The campaigning group 'Anonymous' has got Sony in its sights, launching a denial of service attack against the company's PlayStation network websites in protest at its legal pursuit of the PS3 jailbreaker known as 'Geohot'.
"Congratulations! You are now receiving the attention of Anonymous. Your recent legal actions against fellow internet citizens, GeoHot and Graf_Chokolo have been deemed an unforgivable offence against free speech and internet freedom," read a message posted to a campaign website.
"Your suppression of this information [how to jailbreak the PS3] is motivated by corporate greed and the desire for complete control over the actions of individuals who purchase and use your products, at least when those actions threaten to undermine the corrupt stranglehold you seek to maintain over copywrong, oops, 'copyright'," it continues, before railing against the legal system itself.
A number of the global sites attacked were reported to have suffered intermittent disruption, but all appeared to be back online by Tuesday morning.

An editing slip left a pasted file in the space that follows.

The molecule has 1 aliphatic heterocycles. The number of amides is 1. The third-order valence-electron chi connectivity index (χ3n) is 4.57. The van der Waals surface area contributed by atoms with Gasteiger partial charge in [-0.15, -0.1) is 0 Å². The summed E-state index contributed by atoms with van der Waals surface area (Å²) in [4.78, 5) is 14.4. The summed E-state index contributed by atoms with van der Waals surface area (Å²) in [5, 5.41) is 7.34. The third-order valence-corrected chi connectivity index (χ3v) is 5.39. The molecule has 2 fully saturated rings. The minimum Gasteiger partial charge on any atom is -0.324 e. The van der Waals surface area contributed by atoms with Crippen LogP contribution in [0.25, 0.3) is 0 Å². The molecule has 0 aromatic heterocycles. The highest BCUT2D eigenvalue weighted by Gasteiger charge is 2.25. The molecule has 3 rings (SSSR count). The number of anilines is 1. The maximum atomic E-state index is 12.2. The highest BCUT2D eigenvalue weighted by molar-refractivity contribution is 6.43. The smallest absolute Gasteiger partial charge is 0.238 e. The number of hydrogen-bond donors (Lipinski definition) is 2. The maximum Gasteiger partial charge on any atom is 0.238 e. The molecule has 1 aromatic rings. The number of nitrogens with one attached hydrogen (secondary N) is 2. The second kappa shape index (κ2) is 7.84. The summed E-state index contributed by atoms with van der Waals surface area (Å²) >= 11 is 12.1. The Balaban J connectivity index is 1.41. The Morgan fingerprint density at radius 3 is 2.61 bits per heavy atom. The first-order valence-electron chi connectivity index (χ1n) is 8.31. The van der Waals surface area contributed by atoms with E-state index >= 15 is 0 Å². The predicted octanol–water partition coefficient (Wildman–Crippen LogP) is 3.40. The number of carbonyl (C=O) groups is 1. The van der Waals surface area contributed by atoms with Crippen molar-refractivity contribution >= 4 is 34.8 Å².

The inspiration for the latest attack is George Hotz, aka 'Geohot', who Sony accuses of having written and distributed software to unlock the PS3 games console to run 'unauthorised' software, including unlicensed games.
Add another name to the enemy list
Assuming Anonymous can be said to form a coherent group, its biggest challenge is perhaps now the sheer number of targets it has picked fights with, which grows by the week.
These range from corporate giants such as Mastercard, Visa and Amazon, to the tiny but contentious Westborough Baptist Church. They are also less than keen on the Church of Scientology and even rock musician Gene Simmons was targeted over his stance on digital rights management (DRM) and forthright views on music piracy.
Therein lies the problem of 'hacktivism' - it is simply very difficult to keep that number of enemies in its sights. It also looks as if the large companies ranged against what could be a disparate group are getting better at defending themselves against the scale of DDoS attack Anonymous is able to attack them with at the current time.
Supporters will claim that the disruption caused by Anonymous is probably less important than the publicity their actions attract. A bigger long-term issue could be that as time passes not everyone agrees with every cause, and what started out as an alienated protest movement ends up itself alienating potential supporters.